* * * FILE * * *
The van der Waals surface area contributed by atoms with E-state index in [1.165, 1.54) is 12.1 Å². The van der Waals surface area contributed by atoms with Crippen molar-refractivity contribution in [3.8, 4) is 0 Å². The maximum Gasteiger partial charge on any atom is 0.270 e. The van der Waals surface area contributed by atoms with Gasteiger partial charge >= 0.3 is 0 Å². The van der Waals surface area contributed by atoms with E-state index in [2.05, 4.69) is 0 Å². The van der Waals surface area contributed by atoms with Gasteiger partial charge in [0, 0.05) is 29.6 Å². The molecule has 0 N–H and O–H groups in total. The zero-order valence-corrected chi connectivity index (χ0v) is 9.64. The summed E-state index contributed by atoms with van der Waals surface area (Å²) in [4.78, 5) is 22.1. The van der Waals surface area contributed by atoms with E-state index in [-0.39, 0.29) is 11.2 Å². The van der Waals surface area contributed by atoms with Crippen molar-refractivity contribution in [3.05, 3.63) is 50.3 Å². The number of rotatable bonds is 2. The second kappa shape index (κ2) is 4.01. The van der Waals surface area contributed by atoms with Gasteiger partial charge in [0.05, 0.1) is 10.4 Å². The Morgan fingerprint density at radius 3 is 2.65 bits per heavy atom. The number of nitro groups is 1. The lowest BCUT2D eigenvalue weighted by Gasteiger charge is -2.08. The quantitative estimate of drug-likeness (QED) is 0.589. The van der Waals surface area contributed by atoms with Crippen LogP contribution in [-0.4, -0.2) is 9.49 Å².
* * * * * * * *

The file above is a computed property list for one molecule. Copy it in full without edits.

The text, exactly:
The van der Waals surface area contributed by atoms with E-state index in [1.165, 1.54) is 12.1 Å². The van der Waals surface area contributed by atoms with Crippen molar-refractivity contribution in [3.8, 4) is 0 Å². The maximum Gasteiger partial charge on any atom is 0.270 e. The van der Waals surface area contributed by atoms with Gasteiger partial charge >= 0.3 is 0 Å². The van der Waals surface area contributed by atoms with E-state index in [2.05, 4.69) is 0 Å². The van der Waals surface area contributed by atoms with Gasteiger partial charge in [0, 0.05) is 29.6 Å². The molecule has 0 N–H and O–H groups in total. The zero-order valence-corrected chi connectivity index (χ0v) is 9.64. The summed E-state index contributed by atoms with van der Waals surface area (Å²) in [4.78, 5) is 22.1. The van der Waals surface area contributed by atoms with E-state index in [-0.39, 0.29) is 11.2 Å². The van der Waals surface area contributed by atoms with Crippen molar-refractivity contribution in [3.05, 3.63) is 50.3 Å². The number of rotatable bonds is 2. The second kappa shape index (κ2) is 4.01. The van der Waals surface area contributed by atoms with Gasteiger partial charge in [0.05, 0.1) is 10.4 Å². The Morgan fingerprint density at radius 3 is 2.65 bits per heavy atom. The number of nitro groups is 1. The lowest BCUT2D eigenvalue weighted by Gasteiger charge is -2.08. The quantitative estimate of drug-likeness (QED) is 0.589. The van der Waals surface area contributed by atoms with Crippen LogP contribution in [-0.4, -0.2) is 9.49 Å².